Shaded solar panels, disconnected wind turbines: Tales of a $1.1 million state energy program

These are the findings of a study from a $1.1 million federal Department of Health and Human Services grant to the Maine State Housing Authority.
Solar power panels surrounded by green field and trees.
Photo courtesy of ReVision Energy.

Solar panels were installed behind trees, covered with snow, shaded by a barn or not tilted toward the sun.

Wind turbines were blocked by trees or shut down for safety reasons and then not turned back on when the wind was strong.

Heat pumps were turned off by homeowners because they were too noisy.

These are some of the findings in a study of a $1.1 million federal Department of Health and Human Services grant to the Maine State Housing Authority. The grant paid for installing alternative energy systems in the homes of low-income Mainers with the assistance of community action programs (CAPS).

The report and associated documents including emails were obtained through a Freedom of Access Act request by the Maine Center for Public Interest Reporting.

The alternative energy systems were installed, operated and tested in 80 homes and one apartment complex in Kennebec, Knox, Penobscot, Hancock and Washington counties between 2005-2008 under a federal program designed to reduce energy costs for qualifying families.

Part of the grant included $75,000 for a technical evaluation of the program by Joseph Associates, Inc. of Hallowell.

That evaluation concludes that the program “does in fact make a significant contribution in helping to empirically sort through a rather broad range of alternative measures by ranking each according to their energy savings and cost-effectiveness as derived from field testing.”

But the evaluation also states that ranking was not the primary purpose of the grant — the primary purpose was to “reduce energy costs of participating households.”

And the details of the report conclude that in all but one of the five alternative systems put in the homes of poor families the energy use — primarily electricity — went up, or down too little, to justify the cost of the new energy systems.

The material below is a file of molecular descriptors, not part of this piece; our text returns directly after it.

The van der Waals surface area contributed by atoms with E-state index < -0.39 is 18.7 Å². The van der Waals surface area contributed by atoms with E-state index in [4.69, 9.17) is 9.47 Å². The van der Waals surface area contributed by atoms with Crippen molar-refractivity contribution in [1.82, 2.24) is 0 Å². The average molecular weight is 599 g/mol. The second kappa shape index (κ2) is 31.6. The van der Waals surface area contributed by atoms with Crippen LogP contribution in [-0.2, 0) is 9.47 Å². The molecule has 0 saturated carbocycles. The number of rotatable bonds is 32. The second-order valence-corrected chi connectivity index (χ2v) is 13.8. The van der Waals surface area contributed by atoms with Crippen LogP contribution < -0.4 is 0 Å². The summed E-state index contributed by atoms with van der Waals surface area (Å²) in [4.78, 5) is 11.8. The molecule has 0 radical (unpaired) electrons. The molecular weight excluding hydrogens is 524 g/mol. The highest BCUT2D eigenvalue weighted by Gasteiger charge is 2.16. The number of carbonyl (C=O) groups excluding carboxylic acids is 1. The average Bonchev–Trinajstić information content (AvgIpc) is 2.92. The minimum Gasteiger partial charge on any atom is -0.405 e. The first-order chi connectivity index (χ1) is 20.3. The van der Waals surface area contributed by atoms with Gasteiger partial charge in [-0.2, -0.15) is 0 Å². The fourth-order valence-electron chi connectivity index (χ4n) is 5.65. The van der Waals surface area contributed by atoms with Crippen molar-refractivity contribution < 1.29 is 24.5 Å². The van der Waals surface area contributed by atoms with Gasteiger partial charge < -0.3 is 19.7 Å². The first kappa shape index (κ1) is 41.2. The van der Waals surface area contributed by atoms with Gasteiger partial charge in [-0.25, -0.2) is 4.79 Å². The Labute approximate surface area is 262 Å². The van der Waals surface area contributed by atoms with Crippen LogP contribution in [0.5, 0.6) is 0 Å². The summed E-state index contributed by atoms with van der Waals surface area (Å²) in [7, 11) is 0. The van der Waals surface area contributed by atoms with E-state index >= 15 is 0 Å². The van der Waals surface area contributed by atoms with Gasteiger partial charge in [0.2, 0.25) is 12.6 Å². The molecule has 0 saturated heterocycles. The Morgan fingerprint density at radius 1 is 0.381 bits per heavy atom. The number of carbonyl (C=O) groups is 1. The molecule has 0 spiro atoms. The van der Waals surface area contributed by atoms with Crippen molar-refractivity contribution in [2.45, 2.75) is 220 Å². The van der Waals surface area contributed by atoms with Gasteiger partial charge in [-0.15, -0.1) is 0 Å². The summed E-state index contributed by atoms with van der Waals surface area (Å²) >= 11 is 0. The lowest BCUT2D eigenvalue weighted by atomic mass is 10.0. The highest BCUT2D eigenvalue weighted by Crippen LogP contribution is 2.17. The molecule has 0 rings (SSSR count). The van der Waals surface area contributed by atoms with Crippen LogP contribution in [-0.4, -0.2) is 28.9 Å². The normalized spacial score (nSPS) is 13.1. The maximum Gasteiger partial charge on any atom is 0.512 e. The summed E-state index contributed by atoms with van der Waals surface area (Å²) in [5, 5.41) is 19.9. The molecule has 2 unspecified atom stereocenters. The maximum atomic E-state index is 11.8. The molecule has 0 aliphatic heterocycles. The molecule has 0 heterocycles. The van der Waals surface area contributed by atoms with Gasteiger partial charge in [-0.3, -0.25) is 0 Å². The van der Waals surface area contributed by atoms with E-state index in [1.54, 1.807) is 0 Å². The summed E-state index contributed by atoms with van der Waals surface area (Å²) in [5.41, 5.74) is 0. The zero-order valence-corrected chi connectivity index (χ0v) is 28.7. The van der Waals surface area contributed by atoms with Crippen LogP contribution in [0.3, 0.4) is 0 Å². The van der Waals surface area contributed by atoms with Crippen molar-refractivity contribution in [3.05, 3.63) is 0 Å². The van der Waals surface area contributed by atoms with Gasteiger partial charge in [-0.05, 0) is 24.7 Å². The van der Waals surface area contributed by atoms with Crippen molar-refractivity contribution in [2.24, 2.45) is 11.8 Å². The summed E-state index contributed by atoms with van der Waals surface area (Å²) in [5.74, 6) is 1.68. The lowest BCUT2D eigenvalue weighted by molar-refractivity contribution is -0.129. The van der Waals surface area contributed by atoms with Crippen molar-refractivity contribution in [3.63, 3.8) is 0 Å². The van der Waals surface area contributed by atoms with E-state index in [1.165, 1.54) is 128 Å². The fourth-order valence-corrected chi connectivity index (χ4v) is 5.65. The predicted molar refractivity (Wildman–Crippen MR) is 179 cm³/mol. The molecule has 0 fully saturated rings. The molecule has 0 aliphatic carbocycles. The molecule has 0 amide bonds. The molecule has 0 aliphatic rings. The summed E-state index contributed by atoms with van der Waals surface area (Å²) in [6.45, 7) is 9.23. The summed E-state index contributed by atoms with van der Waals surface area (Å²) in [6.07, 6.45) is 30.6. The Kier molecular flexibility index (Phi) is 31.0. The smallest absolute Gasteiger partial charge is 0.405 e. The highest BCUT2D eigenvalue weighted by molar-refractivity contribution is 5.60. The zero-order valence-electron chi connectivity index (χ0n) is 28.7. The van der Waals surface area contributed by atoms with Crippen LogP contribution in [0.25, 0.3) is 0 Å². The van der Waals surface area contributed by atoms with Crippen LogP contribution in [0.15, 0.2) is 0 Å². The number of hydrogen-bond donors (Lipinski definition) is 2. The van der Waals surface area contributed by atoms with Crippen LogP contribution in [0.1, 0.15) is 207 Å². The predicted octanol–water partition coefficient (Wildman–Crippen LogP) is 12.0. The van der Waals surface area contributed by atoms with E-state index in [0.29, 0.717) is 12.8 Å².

Dale McCormick, the director of MSHA, said at the time the alternative energy systems were being installed, public housing was in crisis because of high oil prices.

“We could have managed, monitored this better … but all hell was breaking loose, it was $4.50 a gallon and we were in crisis, as was the whole world.”

Solar hot water heaters

To help poor families save on electricity and heating oil, MSHA contracted with a vendor to install solar panels to heat hot water at 10 homes, from Belgrade to Rockland. (The names of the recipients are not revealed by MSHA because most are receiving public assistance.)

Each installation cost $7,500.

Of the 10, the report found six were poorly installed, including one where the solar panels were put in upside down; four where the panels were not oriented properly toward the sun: and one where trees blocked the panels.

The study also analyzed the cost-effectiveness of the various alternative energy sources. These were determined by the Saving Investment Ratio (SIR). A ratio of less than one means that the new systems would never save enough in energy use to pay back the investment during its useful lifetime.

Only two of the 10 solar installations had an SIR of one or better. Five had less than one and two others could not be measured because the proper data was not collected by the vendors.

In half of the households, energy use increased while the panels were in use.

“The quality of many of the solar hot water installations did not meet industry standards,” the report states.